U.S.-Russian Relations: The Legacy of Jackson-Vanik

Cover story, Centerpoint, March 2010

Mar 02, 2010

"Jackson-Vanik was evidence that legislative power in the United States was not just ruled by profit, but also by the struggle of freedom for individuals," said Ludmila Alexeeva, co-founder and chair of the Moscow Helsinki Group, the oldest existing human rights organization in Russia. At this February 4 Kennan Institute event, co-sponsored by the Henry M. Jackson Foundation , panelists celebrated and debated this historic piece of legislation that President Gerald Ford signed into law 35 years ago.

In 1974, Senator Henry "Scoop" Jackson and Representative Charles Vanik co-sponsored an amendment to the U.S. Trade Act that linked emigration with trade relations. The legislation denies permanent normal trade relations (then called most-favored-nation status) to non-market economies that deny their citizens the right to emigrate.

While some Central and East European countries "graduated" from the amendment in recent years, Russia remains subject to an annual compliance waiver, which has complicated U.S.-Russian trade relations. Those who defend Jackson-Vanik argue it remains an important symbol of freedom and democracy.

This conference featured human rights activists from Russia, scholars, lawyers, and practitioners who debated the importance and relevancy of Jackson-Vanik in today's world. Participants included those who helped shape the legislation, others who believe the amendment has outlasted its effectiveness, as well as those whose lives were affected by it.

The Symbolic Value of Jackson-Vanik
Richard Perle, a resident fellow at the American Enterprise Institute, called Jackson-Vanik "arguably the most important piece of legislation in [the 20th] century," a milestone in which an overwhelming majority in both houses of Congress supported it. "It had a galvanizing effect on millions of Soviet citizens—Jews and non-Jews—who understood that people in the West…were willing to stand with people seeking freedom."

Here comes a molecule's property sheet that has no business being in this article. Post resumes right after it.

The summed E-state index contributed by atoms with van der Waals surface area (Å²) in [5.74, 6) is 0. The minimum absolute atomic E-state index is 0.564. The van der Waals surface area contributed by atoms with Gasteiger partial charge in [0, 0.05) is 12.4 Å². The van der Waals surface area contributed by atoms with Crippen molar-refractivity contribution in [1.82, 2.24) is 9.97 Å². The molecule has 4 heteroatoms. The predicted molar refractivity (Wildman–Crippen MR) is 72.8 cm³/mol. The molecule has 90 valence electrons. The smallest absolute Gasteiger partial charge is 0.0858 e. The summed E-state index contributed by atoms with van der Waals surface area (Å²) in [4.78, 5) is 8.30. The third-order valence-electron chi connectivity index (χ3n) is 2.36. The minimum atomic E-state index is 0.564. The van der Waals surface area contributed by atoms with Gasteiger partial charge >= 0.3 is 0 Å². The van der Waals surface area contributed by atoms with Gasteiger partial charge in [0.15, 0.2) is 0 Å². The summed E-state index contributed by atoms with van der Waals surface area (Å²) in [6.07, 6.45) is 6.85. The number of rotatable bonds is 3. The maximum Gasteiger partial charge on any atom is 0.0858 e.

Perle, one of the amendment's drafters along with panelist Mark Talisman, said the amendment does not affect Russia anymore—an assertion refuted by other panelists later that day—because Russia is no longer a non-market economy and allows for unlimited emigration.

Perle opposes any effort to repeal the amendment, saying a presidential determination that Russia is in compliance would quell the debate while leaving the amendment on the books. "To repeal it, with all of the human rights concerns in Russia, would repeal iconic legislation that is not a burden to anyone but those non-market economies that deny emigration," he said.

"To lose it is to never have it again," said Talisman, founder of the Project Judaica Foundation and former chief of staff to Rep. Vanik. He argued if the legislation got repealed, it would be an arduous, if not impossible, process to pass such legislation again if needed.

Following decades of failing to act on facilitating freedom of emigration abroad, said Talisman, a hard-fought battle culminated in this amendment. "When Jackson-Vanik came along, it was a mighty machine that reversed the history," Talisman said. "Vanik believed this was an arrow in his quiver…that it would be forever."

The amendment was inspired by the Soviet Jewry movement but ultimately affected many others as well. "By the 1960s, an increasing number of Jews applied to emigrate [from the Soviet Union], and an increasing number were refused," said longtime human rights activist Ludmila Alexeeva. "Impossible conditions for long years forced desperate actions and demonstrations." Inspired by the Soviet Jewry movement, the human rights -movement emerged in the 1960s, where religious and national -movements began stirring in the Soviet republics.

The Moscow Helsinki Group, founded in 1976, helped mobilize all of the different human rights movements, while pressing for the ultimate right of emigration. "Emigration affects all civic and economic rights," she said. And, while so many other rights are denied today, "The only right we still have is emigration," she said. "I can come here to make this report because of this right."

Rethinking Jackson-Vanik
Other panelists debated how to honor the historical legacy and universal importance of Jackson-Vanik while moving to advance U.S.-Russian relations.

Over the years, some have tried to broaden the legislation's scope because Congress has few tools for leverage on human rights, but this distorts Jackson-Vanik's original intent, said Blake Marshall, senior vice president and managing director of the PBN Company. "Jackson-Vanik has fulfilled its intent," he argued. "Its continuing application is anachronistic."